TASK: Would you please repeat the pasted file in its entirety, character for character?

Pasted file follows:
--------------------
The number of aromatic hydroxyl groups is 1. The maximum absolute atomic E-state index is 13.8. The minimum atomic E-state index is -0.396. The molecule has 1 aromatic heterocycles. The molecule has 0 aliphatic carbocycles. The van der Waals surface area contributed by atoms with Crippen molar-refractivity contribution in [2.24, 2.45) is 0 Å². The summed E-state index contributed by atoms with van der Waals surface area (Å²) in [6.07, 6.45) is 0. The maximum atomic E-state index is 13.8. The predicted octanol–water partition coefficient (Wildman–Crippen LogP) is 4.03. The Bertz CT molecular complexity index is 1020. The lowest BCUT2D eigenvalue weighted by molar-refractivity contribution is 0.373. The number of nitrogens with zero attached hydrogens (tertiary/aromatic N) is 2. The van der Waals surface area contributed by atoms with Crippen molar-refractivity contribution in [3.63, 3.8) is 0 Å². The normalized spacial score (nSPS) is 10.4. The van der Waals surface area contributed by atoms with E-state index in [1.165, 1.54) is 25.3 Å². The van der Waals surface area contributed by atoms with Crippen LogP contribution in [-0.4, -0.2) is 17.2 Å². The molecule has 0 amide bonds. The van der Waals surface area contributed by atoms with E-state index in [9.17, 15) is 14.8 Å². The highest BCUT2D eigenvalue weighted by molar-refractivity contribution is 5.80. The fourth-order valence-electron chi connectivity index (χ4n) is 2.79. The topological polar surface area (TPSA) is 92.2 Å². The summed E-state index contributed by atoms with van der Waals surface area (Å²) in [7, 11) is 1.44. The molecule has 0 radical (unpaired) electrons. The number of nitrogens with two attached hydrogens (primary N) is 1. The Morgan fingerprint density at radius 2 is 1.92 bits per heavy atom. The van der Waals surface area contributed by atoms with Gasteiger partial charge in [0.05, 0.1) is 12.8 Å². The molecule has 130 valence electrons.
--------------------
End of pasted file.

The number of aromatic hydroxyl groups is 1. The maximum absolute atomic E-state index is 13.8. The minimum atomic E-state index is -0.396. The molecule has 1 aromatic heterocycles. The molecule has 0 aliphatic carbocycles. The van der Waals surface area contributed by atoms with Crippen molar-refractivity contribution in [2.24, 2.45) is 0 Å². The summed E-state index contributed by atoms with van der Waals surface area (Å²) in [6.07, 6.45) is 0. The maximum atomic E-state index is 13.8. The predicted octanol–water partition coefficient (Wildman–Crippen LogP) is 4.03. The Bertz CT molecular complexity index is 1020. The lowest BCUT2D eigenvalue weighted by molar-refractivity contribution is 0.373. The number of nitrogens with zero attached hydrogens (tertiary/aromatic N) is 2. The van der Waals surface area contributed by atoms with Crippen molar-refractivity contribution in [3.63, 3.8) is 0 Å². The normalized spacial score (nSPS) is 10.4. The van der Waals surface area contributed by atoms with E-state index in [1.165, 1.54) is 25.3 Å². The van der Waals surface area contributed by atoms with Crippen LogP contribution in [-0.4, -0.2) is 17.2 Å². The molecule has 0 amide bonds. The van der Waals surface area contributed by atoms with E-state index in [9.17, 15) is 14.8 Å². The highest BCUT2D eigenvalue weighted by molar-refractivity contribution is 5.80. The fourth-order valence-electron chi connectivity index (χ4n) is 2.79. The topological polar surface area (TPSA) is 92.2 Å². The summed E-state index contributed by atoms with van der Waals surface area (Å²) in [7, 11) is 1.44. The molecule has 0 radical (unpaired) electrons. The number of nitrogens with two attached hydrogens (primary N) is 1. The Morgan fingerprint density at radius 2 is 1.92 bits per heavy atom. The van der Waals surface area contributed by atoms with Gasteiger partial charge in [0.05, 0.1) is 12.8 Å². The molecule has 130 valence electrons.